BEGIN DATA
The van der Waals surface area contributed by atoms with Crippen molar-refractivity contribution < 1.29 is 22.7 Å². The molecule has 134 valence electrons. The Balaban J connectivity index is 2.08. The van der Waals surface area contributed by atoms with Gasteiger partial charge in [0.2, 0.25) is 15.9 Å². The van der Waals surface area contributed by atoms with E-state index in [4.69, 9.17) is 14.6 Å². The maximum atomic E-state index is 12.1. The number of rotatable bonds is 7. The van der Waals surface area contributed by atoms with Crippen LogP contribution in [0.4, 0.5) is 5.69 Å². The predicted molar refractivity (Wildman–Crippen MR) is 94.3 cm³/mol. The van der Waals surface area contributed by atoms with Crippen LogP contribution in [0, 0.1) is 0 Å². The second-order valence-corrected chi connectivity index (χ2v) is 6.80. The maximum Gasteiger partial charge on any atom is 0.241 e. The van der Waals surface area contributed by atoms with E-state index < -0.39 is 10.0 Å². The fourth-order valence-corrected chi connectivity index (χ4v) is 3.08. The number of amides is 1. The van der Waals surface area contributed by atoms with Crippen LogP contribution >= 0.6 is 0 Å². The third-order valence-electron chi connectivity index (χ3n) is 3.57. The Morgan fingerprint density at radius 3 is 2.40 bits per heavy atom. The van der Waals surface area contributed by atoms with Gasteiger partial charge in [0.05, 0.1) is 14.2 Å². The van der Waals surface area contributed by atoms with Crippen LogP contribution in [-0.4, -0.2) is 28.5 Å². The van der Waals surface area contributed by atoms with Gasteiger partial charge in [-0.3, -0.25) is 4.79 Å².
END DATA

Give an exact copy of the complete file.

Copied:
The van der Waals surface area contributed by atoms with Crippen molar-refractivity contribution < 1.29 is 22.7 Å². The molecule has 134 valence electrons. The Balaban J connectivity index is 2.08. The van der Waals surface area contributed by atoms with Gasteiger partial charge in [0.2, 0.25) is 15.9 Å². The van der Waals surface area contributed by atoms with E-state index in [4.69, 9.17) is 14.6 Å². The maximum atomic E-state index is 12.1. The number of rotatable bonds is 7. The van der Waals surface area contributed by atoms with Crippen LogP contribution in [0.4, 0.5) is 5.69 Å². The predicted molar refractivity (Wildman–Crippen MR) is 94.3 cm³/mol. The van der Waals surface area contributed by atoms with Crippen LogP contribution in [0, 0.1) is 0 Å². The second-order valence-corrected chi connectivity index (χ2v) is 6.80. The maximum Gasteiger partial charge on any atom is 0.241 e. The van der Waals surface area contributed by atoms with E-state index < -0.39 is 10.0 Å². The fourth-order valence-corrected chi connectivity index (χ4v) is 3.08. The number of amides is 1. The van der Waals surface area contributed by atoms with Crippen LogP contribution >= 0.6 is 0 Å². The third-order valence-electron chi connectivity index (χ3n) is 3.57. The Morgan fingerprint density at radius 3 is 2.40 bits per heavy atom. The van der Waals surface area contributed by atoms with Gasteiger partial charge in [0.05, 0.1) is 14.2 Å². The van der Waals surface area contributed by atoms with Crippen LogP contribution in [-0.4, -0.2) is 28.5 Å². The van der Waals surface area contributed by atoms with Gasteiger partial charge in [-0.3, -0.25) is 4.79 Å².